Does a fast drying and easy to sand filler exist that adheres to epoxy?

Discussion in 'Materials' started by magentawave, Jan 20, 2014.

  1. magentawave
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    magentawave Senior Member

    Does a fast drying and easy to sand filler exist that will adhere to epoxy? Bottom line is that I'm looking for something similar to Bondo that will adhere to epoxy.

    Thanks!
     
  2. pescaloco
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    pescaloco Senior Member

    System 3 Quick Fair about 3 hours at 75 F

    Don't know of anything like Bondo for epoxy
     
  3. magentawave
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    magentawave Senior Member

    Looks good, but dang, a 1.5 quart kit is about $50.00...aargh! Could I make my own out of microballoons and epoxy? By the way, are microballoons with epoxy easier to sand than cabosil with epoxy?
     
  4. gonzo
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    gonzo Senior Member

    Yes, much easier. However, they are not too good for below the waterline.
     
  5. PAR
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    PAR Yacht Designer/Builder

    If you do a lot of fairing, mixing your own is the only economical route. You should log onto WestSystem and SystemThree and download their texts on mixing fillers.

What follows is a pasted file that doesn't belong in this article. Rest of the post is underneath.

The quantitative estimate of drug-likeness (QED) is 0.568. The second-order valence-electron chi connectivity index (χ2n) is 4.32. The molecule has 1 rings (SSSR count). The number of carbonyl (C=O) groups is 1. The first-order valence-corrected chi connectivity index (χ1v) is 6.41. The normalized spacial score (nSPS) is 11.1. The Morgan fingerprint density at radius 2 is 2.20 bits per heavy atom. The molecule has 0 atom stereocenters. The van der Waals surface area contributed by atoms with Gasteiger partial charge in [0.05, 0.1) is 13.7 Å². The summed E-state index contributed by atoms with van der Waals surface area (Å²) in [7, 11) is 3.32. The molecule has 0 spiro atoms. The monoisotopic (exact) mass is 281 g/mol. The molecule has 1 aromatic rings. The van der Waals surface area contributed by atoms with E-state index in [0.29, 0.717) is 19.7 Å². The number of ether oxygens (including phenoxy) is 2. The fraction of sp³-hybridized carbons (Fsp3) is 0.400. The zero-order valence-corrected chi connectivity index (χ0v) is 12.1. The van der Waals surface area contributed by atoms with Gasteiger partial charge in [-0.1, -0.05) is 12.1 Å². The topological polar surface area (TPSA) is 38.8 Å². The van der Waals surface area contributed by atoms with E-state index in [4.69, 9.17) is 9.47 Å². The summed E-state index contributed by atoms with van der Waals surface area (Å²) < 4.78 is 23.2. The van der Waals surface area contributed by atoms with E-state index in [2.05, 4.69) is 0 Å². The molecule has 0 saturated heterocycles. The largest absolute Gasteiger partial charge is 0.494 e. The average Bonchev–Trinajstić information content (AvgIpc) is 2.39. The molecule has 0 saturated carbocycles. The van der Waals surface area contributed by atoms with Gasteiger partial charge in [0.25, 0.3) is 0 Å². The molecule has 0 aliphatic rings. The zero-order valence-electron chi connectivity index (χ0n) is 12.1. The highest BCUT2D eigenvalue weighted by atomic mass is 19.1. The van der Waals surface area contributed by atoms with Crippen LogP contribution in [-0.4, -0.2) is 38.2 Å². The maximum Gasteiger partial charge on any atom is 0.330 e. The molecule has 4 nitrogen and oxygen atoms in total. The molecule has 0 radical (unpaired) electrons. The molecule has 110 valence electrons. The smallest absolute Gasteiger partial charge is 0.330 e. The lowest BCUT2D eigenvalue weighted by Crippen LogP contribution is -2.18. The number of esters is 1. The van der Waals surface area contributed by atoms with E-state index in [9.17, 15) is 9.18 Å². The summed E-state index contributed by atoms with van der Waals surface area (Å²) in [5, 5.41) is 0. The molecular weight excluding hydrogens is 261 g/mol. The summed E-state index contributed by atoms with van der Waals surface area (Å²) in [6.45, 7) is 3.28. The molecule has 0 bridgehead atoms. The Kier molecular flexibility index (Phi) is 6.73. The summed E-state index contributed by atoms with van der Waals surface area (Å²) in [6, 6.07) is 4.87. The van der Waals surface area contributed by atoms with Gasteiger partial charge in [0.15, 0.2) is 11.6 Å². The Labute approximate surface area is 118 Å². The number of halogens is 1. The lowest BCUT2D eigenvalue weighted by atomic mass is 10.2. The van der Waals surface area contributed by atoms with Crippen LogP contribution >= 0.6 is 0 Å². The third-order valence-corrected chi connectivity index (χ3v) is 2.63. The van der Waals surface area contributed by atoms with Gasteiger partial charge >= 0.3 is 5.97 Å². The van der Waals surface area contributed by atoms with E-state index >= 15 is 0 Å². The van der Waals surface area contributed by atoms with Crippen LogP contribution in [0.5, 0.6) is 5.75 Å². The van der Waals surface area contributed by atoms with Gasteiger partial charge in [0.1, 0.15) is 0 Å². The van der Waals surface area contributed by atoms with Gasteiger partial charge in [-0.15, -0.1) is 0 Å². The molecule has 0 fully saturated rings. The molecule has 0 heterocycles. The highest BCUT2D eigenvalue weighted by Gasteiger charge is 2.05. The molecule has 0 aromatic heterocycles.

Silica (Cab-o-sil) is about as hard as it gets. A fairing mixture is nothing but light weight materials (Q-cells, talc, balloons, etc.), with just a touch of silica to control viscosity. If you want to sand it reasonably quickly, use a fast hardener, though your working time will be shortened too. I'm not sure where you are, but you can expedite an epoxy cure with heaters under a tarp.
     
  6. magentawave
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    magentawave Senior Member

    I've been using a lot of cabosil on this project and you are right that it is insanely hard. I'm in north San Diego county on the coast and will be picking up some microballoons today.

    Thanks
     
  7. PAR
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    PAR Yacht Designer/Builder

    Use lots of talc (yep, baby powder) to make sanding easier.
     
  8. missinginaction
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    missinginaction Senior Member